In certain cases batches of designs can be registered together, saving on fees.
What is “Design Right”?
“Design Right” is a newer, British form of protection. It offers a designer “the right to the protection of original, non common-place designs of the shape or configuration of a product” for a specified time. To use this basic protection, which is free, you must have good documentation – the protection offered is explained on the Government Intellectual Property Office website:
To get even better protection for your designs, you can choose to register your designs, giving them protection for up to 25 years (renewable every 5 years). Again, full details are on the www.ipo.gov.ukwebsite.
When should I patent my designs?
You only need to do this when you are originating wholly new product – something unique or original. This is more relevant to textile or product designers but can work with functional developments or ideas in fashion and clothing – for example, a wholly new type of bra. There is a fee and it takes a while but it is worth protecting your original ideas if they are likely to extend beyond a season or two. For a full explanation go to:
The following steps will help you ensure that you assert your copyright and design right whenever necessary. To sell a design or an idea, you are going to have to show it to other people – manufacturers, pattern cutters, buyers – so you should make it clear that you are taking all the necessary steps to protect your ideas.
Be professional in your approach –make an appointment, look professional, arrive in plenty of time and present your designs in a portfolio or case or on a rail.
Be firm but pleasant – if the person you arranged to see is not there make another appointment. Under no circumstances should you leave any design ideas behind for them to “have a look at later” or to “show the boss”. And don’t agree to have them emailed or faxed to another location until you know a lot more about the set-up and are comfortable.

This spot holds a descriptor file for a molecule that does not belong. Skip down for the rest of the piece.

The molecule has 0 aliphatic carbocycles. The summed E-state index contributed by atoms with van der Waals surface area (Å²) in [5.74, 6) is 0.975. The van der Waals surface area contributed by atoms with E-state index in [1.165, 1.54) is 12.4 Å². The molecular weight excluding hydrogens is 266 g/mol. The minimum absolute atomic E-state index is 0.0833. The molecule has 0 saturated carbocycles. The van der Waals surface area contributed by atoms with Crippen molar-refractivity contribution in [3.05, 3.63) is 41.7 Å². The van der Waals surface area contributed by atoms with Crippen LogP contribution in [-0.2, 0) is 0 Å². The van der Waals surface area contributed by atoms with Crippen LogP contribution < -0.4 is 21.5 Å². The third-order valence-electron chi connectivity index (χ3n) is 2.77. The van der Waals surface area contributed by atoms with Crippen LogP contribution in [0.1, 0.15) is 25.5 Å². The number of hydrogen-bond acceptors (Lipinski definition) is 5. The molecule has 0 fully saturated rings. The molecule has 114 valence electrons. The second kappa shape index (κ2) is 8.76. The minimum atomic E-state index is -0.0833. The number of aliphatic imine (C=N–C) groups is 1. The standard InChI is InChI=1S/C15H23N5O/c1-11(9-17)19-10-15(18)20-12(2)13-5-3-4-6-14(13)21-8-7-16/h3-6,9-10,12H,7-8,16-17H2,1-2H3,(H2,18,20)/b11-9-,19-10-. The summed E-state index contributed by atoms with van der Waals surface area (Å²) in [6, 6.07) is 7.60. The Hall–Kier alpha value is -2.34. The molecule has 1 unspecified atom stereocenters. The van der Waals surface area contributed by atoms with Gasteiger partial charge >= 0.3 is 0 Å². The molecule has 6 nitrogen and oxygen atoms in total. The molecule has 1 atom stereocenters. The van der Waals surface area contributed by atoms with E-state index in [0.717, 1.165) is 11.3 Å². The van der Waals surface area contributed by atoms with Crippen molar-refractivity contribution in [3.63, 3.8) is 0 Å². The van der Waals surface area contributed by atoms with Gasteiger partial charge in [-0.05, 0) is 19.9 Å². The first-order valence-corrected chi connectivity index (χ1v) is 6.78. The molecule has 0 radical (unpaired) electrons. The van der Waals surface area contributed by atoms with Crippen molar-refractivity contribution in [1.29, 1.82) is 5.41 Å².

Trust your instincts - ask to have a look at the factory and if you get the feeling that you would not want your valuable design ideas going through there, walk away. Keep searching for a manufacturer until you are satisfied.
Ask whoever you are showing the designs to sign a disclosure or confidentiality agreement. In this you should detail the reference numbers of the work you are showing and ask the person to acknowledge that they have viewed the work at the time of your appointment and that the designs and all rights to reproduce them in whole or part are yours unless agreed otherwise in writing.
If you want to leave things with a manufacturer or buyer, discuss the details, check the prices, check exactly what they are going to do and over what timescale, and confirm everything in writing to them immediately.
If you make a sale, confirm the agreement to place the order in writing, being sure to include details such as retention of title to the goods (which means you still own the design or the goods until paid for in full).
Protecting your company name
When you start out, even if you are convinced there is no other business with the name you are planning to use you should check out:
Even if you are using your own name as a brand name your best protection will be to register it as your trademark.
The information above was supplied by trademark and patent attorneys (and long-standing Associate Members of UKFT), Keltie. For advice on establishing and enforcing intellectual property rights (trademarks, designs, copyrights and patents) in the UK and Worldwide, visit www.keltie.com for information on their services, and full contact details.
Here’s what Keltie say about themselves…
Keltie LLP is a firm of patent and trade mark attorneys based in London but operating globally. Our team has vast experience of patent, trade mark and design matters in the fashion sector.
We represent individuals, SMEs and large corporates who wish to identify, establish and protect their intellectual property rights around the world. Our superb client list includes many household names.
As Associate Members, we have worked with UKFT and its clients for many years. We take pride in giving them down-to-earth commercial advice with an approach that is as passionate and creative as they are.